Effective stakeholder engagement is important (Mok et al., 2018); however, creating stakeholder awareness of construction transport is hard (Fredriksson et al., 2021b). From a construction perspective, the ability to “represent” the sound and particle disturbances of a construction site in advance was appealing to some of the research project reference group. According to the outcome of the workshop with the reference group, there are today several acoustic consultants working with the sound environment in our built environment, and the use of sonification would complement their dialogues with stakeholders. The sonification design used in the present study was an exploration of using sonification for this type of data and for this type of user, and the idea of sonification was in general rated by the respondents as relevant and a useful tool. However, the sound design used in the sonification was not experienced as that representative of the data. A cause for this might be the use of electronic sounds rather than more realistic construction sites and manufacturing sounds. The design decision for using electronic sounds was to facilitate miniscule manipulation of the sounds, where different data from separate locations could be sonified simultaneously. Construction site noise could have been recorded and used in the sonification; however, this type of sound is often experienced as and associated with something negative (Kivelä and Hakala, 2015), which would have been counteractive to the intention with the research project. For future work, more types of data will be sonified, such as amount of traffic, direction of traffic to and from the construction site, humidity and temperature, and by designing the sounds, for example by using electronic sounds, all data can be sonified, and together form an auditory overview of one or multiple construction sites. The mapping between data and sound was experienced as understandable, and future work could further explore the use of different sound design approaches to explore how to best communicate construction site data. The use of auditory icons, i.e. short sound samples (Hermann et al., 2011) signifying different events and data levels, could also be explored in future studies.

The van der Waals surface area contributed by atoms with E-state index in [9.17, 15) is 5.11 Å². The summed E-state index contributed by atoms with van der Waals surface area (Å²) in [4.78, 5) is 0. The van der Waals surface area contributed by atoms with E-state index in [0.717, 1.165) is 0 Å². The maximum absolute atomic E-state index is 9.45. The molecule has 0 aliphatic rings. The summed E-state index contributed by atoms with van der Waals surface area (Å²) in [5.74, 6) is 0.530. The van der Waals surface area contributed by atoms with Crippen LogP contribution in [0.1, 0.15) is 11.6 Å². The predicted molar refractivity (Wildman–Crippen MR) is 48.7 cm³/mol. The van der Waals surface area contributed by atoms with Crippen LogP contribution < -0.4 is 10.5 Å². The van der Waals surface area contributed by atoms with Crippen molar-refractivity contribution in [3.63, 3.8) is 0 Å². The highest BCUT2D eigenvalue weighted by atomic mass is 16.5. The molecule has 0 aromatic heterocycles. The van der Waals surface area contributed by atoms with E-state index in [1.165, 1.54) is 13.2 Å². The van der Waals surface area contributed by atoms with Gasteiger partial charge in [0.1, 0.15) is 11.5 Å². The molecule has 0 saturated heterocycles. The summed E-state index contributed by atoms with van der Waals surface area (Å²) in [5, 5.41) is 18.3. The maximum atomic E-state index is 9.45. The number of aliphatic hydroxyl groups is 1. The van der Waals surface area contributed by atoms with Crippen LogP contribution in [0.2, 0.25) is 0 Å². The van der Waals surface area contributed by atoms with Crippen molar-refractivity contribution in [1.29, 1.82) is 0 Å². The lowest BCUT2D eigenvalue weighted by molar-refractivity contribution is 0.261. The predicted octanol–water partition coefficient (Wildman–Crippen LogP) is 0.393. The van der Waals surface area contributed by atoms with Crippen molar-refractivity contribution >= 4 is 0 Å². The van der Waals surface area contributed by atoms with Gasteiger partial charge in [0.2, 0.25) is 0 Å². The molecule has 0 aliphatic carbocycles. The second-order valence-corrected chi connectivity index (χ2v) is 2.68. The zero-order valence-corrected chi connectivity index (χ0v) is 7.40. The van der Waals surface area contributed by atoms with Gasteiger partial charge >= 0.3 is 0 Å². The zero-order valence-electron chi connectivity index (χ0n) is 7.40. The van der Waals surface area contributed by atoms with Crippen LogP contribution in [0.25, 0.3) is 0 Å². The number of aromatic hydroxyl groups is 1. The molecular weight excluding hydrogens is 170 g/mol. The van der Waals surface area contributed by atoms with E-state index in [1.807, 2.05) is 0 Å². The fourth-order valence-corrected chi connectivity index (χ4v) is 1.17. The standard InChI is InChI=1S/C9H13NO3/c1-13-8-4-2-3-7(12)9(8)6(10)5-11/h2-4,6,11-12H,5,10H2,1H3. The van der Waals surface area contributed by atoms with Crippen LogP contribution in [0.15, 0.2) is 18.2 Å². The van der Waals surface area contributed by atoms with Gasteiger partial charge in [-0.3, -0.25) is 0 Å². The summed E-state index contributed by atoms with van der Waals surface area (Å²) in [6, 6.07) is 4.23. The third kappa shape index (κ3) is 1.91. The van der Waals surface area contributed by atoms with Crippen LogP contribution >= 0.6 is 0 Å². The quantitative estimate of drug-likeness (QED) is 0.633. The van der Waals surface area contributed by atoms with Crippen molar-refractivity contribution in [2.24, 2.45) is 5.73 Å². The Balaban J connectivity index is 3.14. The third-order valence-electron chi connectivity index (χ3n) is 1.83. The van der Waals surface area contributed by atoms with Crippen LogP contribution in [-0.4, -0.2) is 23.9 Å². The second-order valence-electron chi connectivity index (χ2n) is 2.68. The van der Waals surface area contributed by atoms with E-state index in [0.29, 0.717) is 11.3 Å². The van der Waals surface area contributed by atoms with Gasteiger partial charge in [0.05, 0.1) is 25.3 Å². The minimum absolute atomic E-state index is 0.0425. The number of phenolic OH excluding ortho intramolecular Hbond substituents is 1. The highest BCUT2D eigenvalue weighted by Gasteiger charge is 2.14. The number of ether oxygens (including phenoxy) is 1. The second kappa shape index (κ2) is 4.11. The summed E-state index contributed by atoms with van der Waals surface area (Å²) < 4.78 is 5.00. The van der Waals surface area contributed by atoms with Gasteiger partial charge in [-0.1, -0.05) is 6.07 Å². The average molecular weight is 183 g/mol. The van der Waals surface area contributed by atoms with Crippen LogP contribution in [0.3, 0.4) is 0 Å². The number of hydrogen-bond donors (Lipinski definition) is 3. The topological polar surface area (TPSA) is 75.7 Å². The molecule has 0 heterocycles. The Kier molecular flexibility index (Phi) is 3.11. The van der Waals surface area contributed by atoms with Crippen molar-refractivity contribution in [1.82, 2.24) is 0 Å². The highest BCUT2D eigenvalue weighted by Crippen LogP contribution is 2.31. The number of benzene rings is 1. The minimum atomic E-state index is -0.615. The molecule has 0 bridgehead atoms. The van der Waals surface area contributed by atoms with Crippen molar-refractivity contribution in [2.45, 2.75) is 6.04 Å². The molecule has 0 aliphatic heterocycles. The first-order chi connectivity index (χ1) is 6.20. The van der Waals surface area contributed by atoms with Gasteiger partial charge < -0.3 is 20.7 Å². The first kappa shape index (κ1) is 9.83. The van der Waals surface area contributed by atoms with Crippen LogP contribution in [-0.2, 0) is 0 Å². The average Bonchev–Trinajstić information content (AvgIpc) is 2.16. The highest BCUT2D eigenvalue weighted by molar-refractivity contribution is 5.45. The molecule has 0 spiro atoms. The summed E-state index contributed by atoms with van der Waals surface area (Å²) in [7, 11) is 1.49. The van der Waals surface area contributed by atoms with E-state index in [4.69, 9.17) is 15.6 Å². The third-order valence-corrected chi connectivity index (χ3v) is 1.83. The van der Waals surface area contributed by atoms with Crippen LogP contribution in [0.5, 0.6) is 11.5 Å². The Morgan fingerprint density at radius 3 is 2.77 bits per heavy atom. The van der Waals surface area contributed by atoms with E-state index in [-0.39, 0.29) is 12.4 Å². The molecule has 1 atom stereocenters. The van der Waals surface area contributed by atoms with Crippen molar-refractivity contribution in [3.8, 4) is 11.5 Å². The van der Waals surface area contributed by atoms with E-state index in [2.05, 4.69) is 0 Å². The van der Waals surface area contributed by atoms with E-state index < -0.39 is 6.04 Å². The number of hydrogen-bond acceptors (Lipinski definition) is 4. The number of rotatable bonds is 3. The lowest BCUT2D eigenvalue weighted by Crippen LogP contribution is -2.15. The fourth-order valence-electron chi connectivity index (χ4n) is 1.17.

Sonification can be designed in two directions, either with a more artistic approach being more aesthetic and musical or with a data empirical approach being able to represent data more precisely (Neuhoff, 2019). Some of the sounds used in the present study were experienced as unpleasant. The sonification of the high frequencies contained noise and was rated as representative of the data but also as the most unpleasant sonification. It could be questioned whether sonification needs to be experienced as pleasant to be a useful tool for representing data. Nevertheless, if a sonification is unpleasant or annoying, there is a risk that people will not listen to, or use, the sonification regardless of how well the sounds depict data (Lemaitre et al., 2012). Therefore, the user’s experience of the sonification must be considered when designing sonification (Nakayama et al., 2017). The tones used in the present study were chosen to provide a pleasant and relevant musical harmony (Pallesen et al., 2005). However, sometimes, these intervals become small (a major second), which might have been experienced as less pleasant for some of the respondents compared to the perfect fifth or minor third also used. Therefore, future work should further explore the use of intervals and harmonies in future work. In this study, the idea of sonification was in general rated as relevant and a useful tool when consulting, planning and communicating. The focus of the evaluation performed within the present study was sonification; however, the sonification was presented along with a simple visualization. The use of visual information and the combination of visualization and sonification should be further explored to give a better understanding of how these two ways of representing data best can be combined.